KH: We mentioned water usage and electrical usage, so quite simply if they are not performing to spec there will be more water or energy usage which is impacting the environment. It’s quite a simple equation. I know when we talk to the industry we try not to talk about how much energy is being used, but at the end of the day it is hand in glove with that carbon footprint. It has a negative impact on your road to sustainability.
IAG: Commtech Asia has outlined its ambition to help clients embark on a road to net zero. How does the company do that?
KH: The industry is hurting at the moment. It has probably been the most affected industry in the world alongside the airline industry, so there is a lot we can do to help. Ideally we like to get involved early on, so if there is a new hotel build, we can do peer reviews on the designs and we can provide expertise on new technologies that they might not be aware of.
Secondly, we can do an energy audit, so if it is an existing hotel, we can come in and do a simple audit in relation to making recommended changes. We wouldn’t do the changes per se, but we would do the energy audit.
We can also do retro commissioning which is re-commissioning an older building. It might be several years since a building was put into operation and although you’ve got a maintenance team on site, they have been so busy that unfortunately things have been overlooked. It’s quite a simple process that we go through. We can engage at certain levels within the life cycle of the hotel, from design reviews to energy audits and retro commissioning and even just simple advice to the owners or developers.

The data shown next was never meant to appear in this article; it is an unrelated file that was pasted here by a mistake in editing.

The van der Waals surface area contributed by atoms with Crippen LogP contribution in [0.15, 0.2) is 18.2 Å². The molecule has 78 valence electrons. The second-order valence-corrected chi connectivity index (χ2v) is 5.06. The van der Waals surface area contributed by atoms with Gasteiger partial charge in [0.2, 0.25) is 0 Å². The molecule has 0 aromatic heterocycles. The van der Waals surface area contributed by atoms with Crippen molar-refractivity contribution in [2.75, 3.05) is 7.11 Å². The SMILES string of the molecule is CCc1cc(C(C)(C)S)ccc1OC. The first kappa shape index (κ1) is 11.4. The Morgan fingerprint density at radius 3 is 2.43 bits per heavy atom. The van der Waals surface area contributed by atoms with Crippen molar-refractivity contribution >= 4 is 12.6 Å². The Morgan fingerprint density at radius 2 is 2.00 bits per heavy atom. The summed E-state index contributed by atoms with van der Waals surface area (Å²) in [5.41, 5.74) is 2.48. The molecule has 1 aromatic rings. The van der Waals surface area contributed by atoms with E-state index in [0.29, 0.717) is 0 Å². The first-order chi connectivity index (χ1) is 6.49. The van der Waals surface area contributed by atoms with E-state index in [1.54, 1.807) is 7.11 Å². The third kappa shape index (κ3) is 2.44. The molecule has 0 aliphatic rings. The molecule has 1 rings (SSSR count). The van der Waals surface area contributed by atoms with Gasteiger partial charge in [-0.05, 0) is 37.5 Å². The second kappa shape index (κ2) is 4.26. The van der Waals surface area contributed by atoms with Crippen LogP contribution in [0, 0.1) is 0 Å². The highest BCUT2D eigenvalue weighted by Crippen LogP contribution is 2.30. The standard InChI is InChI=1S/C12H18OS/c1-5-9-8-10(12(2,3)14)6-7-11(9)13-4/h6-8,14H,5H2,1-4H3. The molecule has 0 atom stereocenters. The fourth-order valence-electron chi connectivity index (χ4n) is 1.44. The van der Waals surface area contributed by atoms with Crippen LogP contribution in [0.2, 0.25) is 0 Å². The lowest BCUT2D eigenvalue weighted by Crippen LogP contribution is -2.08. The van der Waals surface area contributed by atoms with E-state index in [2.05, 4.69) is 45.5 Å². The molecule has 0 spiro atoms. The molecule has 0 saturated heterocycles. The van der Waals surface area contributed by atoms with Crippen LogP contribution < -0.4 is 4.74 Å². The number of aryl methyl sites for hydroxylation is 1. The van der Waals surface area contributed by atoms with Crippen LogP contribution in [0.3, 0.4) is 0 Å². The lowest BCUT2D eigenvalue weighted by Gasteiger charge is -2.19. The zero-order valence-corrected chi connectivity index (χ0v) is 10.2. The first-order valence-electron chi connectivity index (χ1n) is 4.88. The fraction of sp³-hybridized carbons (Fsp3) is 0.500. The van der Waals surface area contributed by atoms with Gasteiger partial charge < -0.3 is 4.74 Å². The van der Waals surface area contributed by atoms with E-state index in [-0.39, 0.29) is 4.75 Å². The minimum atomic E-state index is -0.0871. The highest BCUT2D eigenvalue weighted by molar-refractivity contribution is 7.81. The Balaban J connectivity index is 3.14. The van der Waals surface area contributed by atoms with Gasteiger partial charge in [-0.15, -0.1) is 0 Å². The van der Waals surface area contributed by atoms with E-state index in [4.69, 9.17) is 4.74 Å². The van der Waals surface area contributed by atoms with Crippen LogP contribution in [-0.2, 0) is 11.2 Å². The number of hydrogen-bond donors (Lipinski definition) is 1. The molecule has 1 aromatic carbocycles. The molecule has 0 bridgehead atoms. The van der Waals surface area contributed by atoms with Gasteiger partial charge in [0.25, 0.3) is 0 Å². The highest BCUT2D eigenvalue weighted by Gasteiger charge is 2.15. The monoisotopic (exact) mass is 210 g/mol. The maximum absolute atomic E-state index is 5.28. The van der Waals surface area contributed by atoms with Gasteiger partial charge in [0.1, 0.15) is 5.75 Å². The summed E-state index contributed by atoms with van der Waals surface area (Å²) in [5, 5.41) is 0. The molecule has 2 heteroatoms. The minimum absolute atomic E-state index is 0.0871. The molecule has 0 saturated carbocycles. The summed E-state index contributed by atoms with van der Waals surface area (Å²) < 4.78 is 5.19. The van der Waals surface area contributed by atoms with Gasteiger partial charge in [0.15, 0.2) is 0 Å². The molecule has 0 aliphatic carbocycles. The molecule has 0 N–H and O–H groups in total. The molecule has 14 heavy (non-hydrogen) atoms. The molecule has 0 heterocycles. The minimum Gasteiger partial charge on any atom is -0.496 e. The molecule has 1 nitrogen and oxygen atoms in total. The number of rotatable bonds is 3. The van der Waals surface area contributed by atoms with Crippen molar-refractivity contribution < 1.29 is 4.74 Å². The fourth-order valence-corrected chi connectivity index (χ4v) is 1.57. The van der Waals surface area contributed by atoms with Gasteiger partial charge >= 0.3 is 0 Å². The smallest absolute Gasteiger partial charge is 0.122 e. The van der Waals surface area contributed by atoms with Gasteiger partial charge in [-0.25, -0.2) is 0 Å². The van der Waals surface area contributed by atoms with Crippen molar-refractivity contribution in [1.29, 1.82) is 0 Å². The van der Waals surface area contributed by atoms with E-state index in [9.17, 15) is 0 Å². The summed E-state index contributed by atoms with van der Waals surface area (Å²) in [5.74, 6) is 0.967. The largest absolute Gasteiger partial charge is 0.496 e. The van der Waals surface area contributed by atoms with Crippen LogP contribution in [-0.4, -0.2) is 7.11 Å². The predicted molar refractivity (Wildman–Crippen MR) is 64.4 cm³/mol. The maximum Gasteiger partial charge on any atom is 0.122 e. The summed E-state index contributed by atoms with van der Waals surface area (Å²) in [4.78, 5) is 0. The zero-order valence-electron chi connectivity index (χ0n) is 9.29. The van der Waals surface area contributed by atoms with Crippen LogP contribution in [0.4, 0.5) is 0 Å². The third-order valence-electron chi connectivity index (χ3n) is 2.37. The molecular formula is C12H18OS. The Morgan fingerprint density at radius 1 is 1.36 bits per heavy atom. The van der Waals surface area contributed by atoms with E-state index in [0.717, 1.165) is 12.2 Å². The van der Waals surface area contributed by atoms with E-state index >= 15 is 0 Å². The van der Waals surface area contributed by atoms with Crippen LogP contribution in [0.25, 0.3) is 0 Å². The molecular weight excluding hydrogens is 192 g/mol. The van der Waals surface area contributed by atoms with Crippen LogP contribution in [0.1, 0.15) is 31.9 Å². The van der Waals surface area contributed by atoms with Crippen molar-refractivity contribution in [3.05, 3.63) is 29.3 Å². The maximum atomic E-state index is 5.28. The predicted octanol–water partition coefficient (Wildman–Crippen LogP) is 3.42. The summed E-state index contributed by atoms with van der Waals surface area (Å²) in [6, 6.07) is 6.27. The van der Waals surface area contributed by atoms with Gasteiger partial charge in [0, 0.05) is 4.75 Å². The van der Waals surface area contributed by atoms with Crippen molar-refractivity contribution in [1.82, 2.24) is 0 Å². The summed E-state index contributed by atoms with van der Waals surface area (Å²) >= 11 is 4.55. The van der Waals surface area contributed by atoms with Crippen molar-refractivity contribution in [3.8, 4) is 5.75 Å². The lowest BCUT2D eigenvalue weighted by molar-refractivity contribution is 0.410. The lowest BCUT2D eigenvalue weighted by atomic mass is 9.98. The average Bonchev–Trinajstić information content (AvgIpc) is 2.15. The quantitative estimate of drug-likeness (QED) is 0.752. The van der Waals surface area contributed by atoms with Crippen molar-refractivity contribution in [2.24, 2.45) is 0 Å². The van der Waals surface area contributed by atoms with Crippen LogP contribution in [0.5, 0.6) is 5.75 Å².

Because we work with all the industry bodies, we like to keep a close eye on all the new technologies coming through. Hotel owners and developers are so focused on what they are doing that they don’t always have the opportunity to stay abreast of these new technologies. That’s something we can bring to the table.
IAG: What are some of the specific environmental challenges facing major integrated resort developments across Asia?
KH: Economy of scale is key here. If you’ve got a large resort then our discussion about small, simple things suddenly grows in scale. The operational cost of water and energy is about 30% of a hotel’s operational cost, so if it’s a huge resort, well, 30% of a large number is significant. So it really is about economy of scale: the larger the resort the more savings or losses they are going to see.
IAG: To what extent do you believe IR operators have progressed in terms of recognizing the need to consider environmental concerns in their developments?